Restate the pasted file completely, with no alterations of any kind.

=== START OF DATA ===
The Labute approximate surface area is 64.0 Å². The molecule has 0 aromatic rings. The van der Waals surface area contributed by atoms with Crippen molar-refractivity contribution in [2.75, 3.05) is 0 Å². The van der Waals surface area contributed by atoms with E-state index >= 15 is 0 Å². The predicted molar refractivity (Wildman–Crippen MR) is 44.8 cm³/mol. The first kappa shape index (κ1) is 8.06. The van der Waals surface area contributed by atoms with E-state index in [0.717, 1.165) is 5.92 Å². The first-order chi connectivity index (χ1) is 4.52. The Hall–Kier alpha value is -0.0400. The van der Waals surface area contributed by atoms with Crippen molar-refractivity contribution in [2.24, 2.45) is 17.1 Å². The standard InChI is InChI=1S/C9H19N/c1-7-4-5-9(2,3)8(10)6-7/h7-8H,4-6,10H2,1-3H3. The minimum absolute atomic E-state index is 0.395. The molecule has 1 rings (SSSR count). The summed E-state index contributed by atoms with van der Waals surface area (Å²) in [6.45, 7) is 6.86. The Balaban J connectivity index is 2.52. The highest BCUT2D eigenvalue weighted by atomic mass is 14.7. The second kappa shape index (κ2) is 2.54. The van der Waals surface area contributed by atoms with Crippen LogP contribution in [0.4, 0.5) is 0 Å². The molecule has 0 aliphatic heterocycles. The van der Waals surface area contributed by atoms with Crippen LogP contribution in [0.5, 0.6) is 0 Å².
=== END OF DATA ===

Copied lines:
The Labute approximate surface area is 64.0 Å². The molecule has 0 aromatic rings. The van der Waals surface area contributed by atoms with Crippen molar-refractivity contribution in [2.75, 3.05) is 0 Å². The van der Waals surface area contributed by atoms with E-state index >= 15 is 0 Å². The predicted molar refractivity (Wildman–Crippen MR) is 44.8 cm³/mol. The first kappa shape index (κ1) is 8.06. The van der Waals surface area contributed by atoms with E-state index in [0.717, 1.165) is 5.92 Å². The first-order chi connectivity index (χ1) is 4.52. The Hall–Kier alpha value is -0.0400. The van der Waals surface area contributed by atoms with Crippen molar-refractivity contribution in [2.24, 2.45) is 17.1 Å². The standard InChI is InChI=1S/C9H19N/c1-7-4-5-9(2,3)8(10)6-7/h7-8H,4-6,10H2,1-3H3. The minimum absolute atomic E-state index is 0.395. The molecule has 1 rings (SSSR count). The summed E-state index contributed by atoms with van der Waals surface area (Å²) in [6.45, 7) is 6.86. The Balaban J connectivity index is 2.52. The highest BCUT2D eigenvalue weighted by atomic mass is 14.7. The second kappa shape index (κ2) is 2.54. The van der Waals surface area contributed by atoms with Crippen LogP contribution in [0.4, 0.5) is 0 Å². The molecule has 0 aliphatic heterocycles. The van der Waals surface area contributed by atoms with Crippen LogP contribution in [0.5, 0.6) is 0 Å².